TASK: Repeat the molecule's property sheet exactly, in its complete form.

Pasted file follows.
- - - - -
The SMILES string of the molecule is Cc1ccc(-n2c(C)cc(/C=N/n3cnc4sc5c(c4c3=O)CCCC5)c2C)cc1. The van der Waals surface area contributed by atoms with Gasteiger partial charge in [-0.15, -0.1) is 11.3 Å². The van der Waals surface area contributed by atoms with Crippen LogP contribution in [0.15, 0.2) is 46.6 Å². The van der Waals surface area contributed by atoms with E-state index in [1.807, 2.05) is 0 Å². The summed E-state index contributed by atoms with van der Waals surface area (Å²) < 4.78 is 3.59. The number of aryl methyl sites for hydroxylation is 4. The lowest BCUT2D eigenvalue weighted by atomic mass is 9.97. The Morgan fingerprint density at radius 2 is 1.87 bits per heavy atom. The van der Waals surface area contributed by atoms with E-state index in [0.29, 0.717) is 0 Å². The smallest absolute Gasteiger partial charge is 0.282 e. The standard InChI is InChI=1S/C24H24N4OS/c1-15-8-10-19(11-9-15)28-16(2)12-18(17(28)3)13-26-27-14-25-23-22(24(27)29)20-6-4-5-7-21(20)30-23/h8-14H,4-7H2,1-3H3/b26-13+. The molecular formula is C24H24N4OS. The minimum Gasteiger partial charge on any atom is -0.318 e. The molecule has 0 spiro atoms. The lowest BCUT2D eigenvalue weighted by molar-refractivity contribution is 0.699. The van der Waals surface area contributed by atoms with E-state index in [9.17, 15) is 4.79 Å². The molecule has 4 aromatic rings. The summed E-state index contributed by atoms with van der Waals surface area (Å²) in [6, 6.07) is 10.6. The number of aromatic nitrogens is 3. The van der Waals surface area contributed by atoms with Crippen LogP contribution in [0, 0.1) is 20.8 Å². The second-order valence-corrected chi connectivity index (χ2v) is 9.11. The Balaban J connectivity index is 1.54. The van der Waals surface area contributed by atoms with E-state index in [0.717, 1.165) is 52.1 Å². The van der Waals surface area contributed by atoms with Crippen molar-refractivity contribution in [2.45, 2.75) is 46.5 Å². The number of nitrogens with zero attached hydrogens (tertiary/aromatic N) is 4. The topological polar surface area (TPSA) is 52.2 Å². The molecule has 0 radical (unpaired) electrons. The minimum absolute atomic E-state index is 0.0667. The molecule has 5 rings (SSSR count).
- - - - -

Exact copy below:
The SMILES string of the molecule is Cc1ccc(-n2c(C)cc(/C=N/n3cnc4sc5c(c4c3=O)CCCC5)c2C)cc1. The van der Waals surface area contributed by atoms with Gasteiger partial charge in [-0.15, -0.1) is 11.3 Å². The van der Waals surface area contributed by atoms with Crippen LogP contribution in [0.15, 0.2) is 46.6 Å². The van der Waals surface area contributed by atoms with E-state index in [1.807, 2.05) is 0 Å². The summed E-state index contributed by atoms with van der Waals surface area (Å²) < 4.78 is 3.59. The number of aryl methyl sites for hydroxylation is 4. The lowest BCUT2D eigenvalue weighted by atomic mass is 9.97. The Morgan fingerprint density at radius 2 is 1.87 bits per heavy atom. The van der Waals surface area contributed by atoms with E-state index in [0.29, 0.717) is 0 Å². The smallest absolute Gasteiger partial charge is 0.282 e. The standard InChI is InChI=1S/C24H24N4OS/c1-15-8-10-19(11-9-15)28-16(2)12-18(17(28)3)13-26-27-14-25-23-22(24(27)29)20-6-4-5-7-21(20)30-23/h8-14H,4-7H2,1-3H3/b26-13+. The molecular formula is C24H24N4OS. The minimum Gasteiger partial charge on any atom is -0.318 e. The molecule has 0 spiro atoms. The lowest BCUT2D eigenvalue weighted by molar-refractivity contribution is 0.699. The van der Waals surface area contributed by atoms with E-state index in [9.17, 15) is 4.79 Å². The molecule has 4 aromatic rings. The summed E-state index contributed by atoms with van der Waals surface area (Å²) in [6, 6.07) is 10.6. The number of aromatic nitrogens is 3. The van der Waals surface area contributed by atoms with Crippen LogP contribution in [0, 0.1) is 20.8 Å². The second-order valence-corrected chi connectivity index (χ2v) is 9.11. The Balaban J connectivity index is 1.54. The van der Waals surface area contributed by atoms with E-state index in [0.717, 1.165) is 52.1 Å². The van der Waals surface area contributed by atoms with Crippen molar-refractivity contribution in [2.45, 2.75) is 46.5 Å². The number of nitrogens with zero attached hydrogens (tertiary/aromatic N) is 4. The topological polar surface area (TPSA) is 52.2 Å². The molecule has 0 radical (unpaired) electrons. The minimum absolute atomic E-state index is 0.0667. The molecule has 5 rings (SSSR count).